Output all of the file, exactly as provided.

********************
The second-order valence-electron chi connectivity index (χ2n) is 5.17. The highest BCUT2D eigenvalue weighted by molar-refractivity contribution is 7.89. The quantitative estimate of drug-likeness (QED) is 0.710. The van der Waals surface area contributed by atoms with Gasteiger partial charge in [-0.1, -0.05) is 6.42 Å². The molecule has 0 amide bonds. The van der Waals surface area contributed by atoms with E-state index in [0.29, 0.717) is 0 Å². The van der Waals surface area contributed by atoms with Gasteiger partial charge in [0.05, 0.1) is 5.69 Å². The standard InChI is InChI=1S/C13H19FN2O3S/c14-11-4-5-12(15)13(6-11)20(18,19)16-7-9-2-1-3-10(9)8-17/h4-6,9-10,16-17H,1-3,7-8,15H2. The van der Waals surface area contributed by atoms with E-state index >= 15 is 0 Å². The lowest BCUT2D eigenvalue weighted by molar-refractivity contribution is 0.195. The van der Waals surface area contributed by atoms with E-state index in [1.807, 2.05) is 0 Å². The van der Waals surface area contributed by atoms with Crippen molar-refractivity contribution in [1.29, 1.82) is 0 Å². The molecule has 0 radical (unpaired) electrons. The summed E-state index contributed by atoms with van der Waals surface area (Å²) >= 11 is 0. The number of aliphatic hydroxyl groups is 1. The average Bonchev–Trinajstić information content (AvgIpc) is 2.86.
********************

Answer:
The second-order valence-electron chi connectivity index (χ2n) is 5.17. The highest BCUT2D eigenvalue weighted by molar-refractivity contribution is 7.89. The quantitative estimate of drug-likeness (QED) is 0.710. The van der Waals surface area contributed by atoms with Gasteiger partial charge in [-0.1, -0.05) is 6.42 Å². The molecule has 0 amide bonds. The van der Waals surface area contributed by atoms with E-state index in [0.29, 0.717) is 0 Å². The van der Waals surface area contributed by atoms with Gasteiger partial charge in [0.05, 0.1) is 5.69 Å². The standard InChI is InChI=1S/C13H19FN2O3S/c14-11-4-5-12(15)13(6-11)20(18,19)16-7-9-2-1-3-10(9)8-17/h4-6,9-10,16-17H,1-3,7-8,15H2. The van der Waals surface area contributed by atoms with E-state index >= 15 is 0 Å². The lowest BCUT2D eigenvalue weighted by molar-refractivity contribution is 0.195. The van der Waals surface area contributed by atoms with E-state index in [1.807, 2.05) is 0 Å². The van der Waals surface area contributed by atoms with Crippen molar-refractivity contribution in [1.29, 1.82) is 0 Å². The molecule has 0 radical (unpaired) electrons. The summed E-state index contributed by atoms with van der Waals surface area (Å²) >= 11 is 0. The number of aliphatic hydroxyl groups is 1. The average Bonchev–Trinajstić information content (AvgIpc) is 2.86.